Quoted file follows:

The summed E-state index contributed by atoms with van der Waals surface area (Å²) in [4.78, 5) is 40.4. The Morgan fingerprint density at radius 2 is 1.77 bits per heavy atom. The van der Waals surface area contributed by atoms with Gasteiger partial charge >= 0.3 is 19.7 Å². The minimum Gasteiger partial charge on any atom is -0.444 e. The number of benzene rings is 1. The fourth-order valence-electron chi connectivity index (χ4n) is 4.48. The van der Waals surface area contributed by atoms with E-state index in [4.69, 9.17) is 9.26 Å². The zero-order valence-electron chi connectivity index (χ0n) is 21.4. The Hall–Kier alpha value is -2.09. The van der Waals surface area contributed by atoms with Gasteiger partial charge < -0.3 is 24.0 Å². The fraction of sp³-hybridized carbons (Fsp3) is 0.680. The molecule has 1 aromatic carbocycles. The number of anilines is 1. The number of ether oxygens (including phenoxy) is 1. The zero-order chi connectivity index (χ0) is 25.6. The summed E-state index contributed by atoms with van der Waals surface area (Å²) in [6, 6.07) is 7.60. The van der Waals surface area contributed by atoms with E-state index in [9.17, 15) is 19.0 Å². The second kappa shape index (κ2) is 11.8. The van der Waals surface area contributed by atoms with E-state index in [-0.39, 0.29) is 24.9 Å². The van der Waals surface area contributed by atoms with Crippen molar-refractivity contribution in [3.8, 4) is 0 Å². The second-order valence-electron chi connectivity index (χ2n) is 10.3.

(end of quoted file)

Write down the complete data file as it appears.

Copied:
The summed E-state index contributed by atoms with van der Waals surface area (Å²) in [4.78, 5) is 40.4. The Morgan fingerprint density at radius 2 is 1.77 bits per heavy atom. The van der Waals surface area contributed by atoms with Gasteiger partial charge >= 0.3 is 19.7 Å². The minimum Gasteiger partial charge on any atom is -0.444 e. The number of benzene rings is 1. The fourth-order valence-electron chi connectivity index (χ4n) is 4.48. The van der Waals surface area contributed by atoms with E-state index in [4.69, 9.17) is 9.26 Å². The zero-order valence-electron chi connectivity index (χ0n) is 21.4. The Hall–Kier alpha value is -2.09. The van der Waals surface area contributed by atoms with Gasteiger partial charge < -0.3 is 24.0 Å². The fraction of sp³-hybridized carbons (Fsp3) is 0.680. The molecule has 1 aromatic carbocycles. The number of anilines is 1. The number of ether oxygens (including phenoxy) is 1. The zero-order chi connectivity index (χ0) is 25.6. The summed E-state index contributed by atoms with van der Waals surface area (Å²) in [6, 6.07) is 7.60. The van der Waals surface area contributed by atoms with E-state index in [9.17, 15) is 19.0 Å². The second kappa shape index (κ2) is 11.8. The van der Waals surface area contributed by atoms with E-state index in [-0.39, 0.29) is 24.9 Å². The van der Waals surface area contributed by atoms with Crippen molar-refractivity contribution in [3.8, 4) is 0 Å². The second-order valence-electron chi connectivity index (χ2n) is 10.3.